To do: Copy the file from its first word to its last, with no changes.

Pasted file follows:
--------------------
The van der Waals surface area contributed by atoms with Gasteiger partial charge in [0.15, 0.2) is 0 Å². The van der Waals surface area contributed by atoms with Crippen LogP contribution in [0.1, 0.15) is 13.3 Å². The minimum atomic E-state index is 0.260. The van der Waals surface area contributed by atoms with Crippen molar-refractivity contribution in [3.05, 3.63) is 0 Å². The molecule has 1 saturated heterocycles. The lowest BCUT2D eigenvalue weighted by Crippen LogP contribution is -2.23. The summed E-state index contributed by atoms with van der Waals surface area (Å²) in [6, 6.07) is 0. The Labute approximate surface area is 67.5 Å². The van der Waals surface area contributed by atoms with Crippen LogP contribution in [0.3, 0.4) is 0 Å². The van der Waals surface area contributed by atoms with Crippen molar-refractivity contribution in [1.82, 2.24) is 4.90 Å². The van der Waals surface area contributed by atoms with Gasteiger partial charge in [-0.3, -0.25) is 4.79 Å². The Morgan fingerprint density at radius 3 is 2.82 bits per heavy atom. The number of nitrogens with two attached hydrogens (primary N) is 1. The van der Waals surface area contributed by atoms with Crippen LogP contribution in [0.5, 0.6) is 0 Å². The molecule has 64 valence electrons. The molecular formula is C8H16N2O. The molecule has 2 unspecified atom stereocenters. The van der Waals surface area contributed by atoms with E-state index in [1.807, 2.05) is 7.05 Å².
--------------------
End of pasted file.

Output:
The van der Waals surface area contributed by atoms with Gasteiger partial charge in [0.15, 0.2) is 0 Å². The van der Waals surface area contributed by atoms with Crippen LogP contribution in [0.1, 0.15) is 13.3 Å². The minimum atomic E-state index is 0.260. The van der Waals surface area contributed by atoms with Crippen molar-refractivity contribution in [3.05, 3.63) is 0 Å². The molecule has 1 saturated heterocycles. The lowest BCUT2D eigenvalue weighted by Crippen LogP contribution is -2.23. The summed E-state index contributed by atoms with van der Waals surface area (Å²) in [6, 6.07) is 0. The Labute approximate surface area is 67.5 Å². The van der Waals surface area contributed by atoms with Crippen LogP contribution in [0.3, 0.4) is 0 Å². The van der Waals surface area contributed by atoms with Crippen molar-refractivity contribution in [1.82, 2.24) is 4.90 Å². The van der Waals surface area contributed by atoms with Gasteiger partial charge in [-0.3, -0.25) is 4.79 Å². The Morgan fingerprint density at radius 3 is 2.82 bits per heavy atom. The number of nitrogens with two attached hydrogens (primary N) is 1. The van der Waals surface area contributed by atoms with Crippen LogP contribution in [0.5, 0.6) is 0 Å². The molecule has 64 valence electrons. The molecular formula is C8H16N2O. The molecule has 2 unspecified atom stereocenters. The van der Waals surface area contributed by atoms with E-state index in [1.807, 2.05) is 7.05 Å².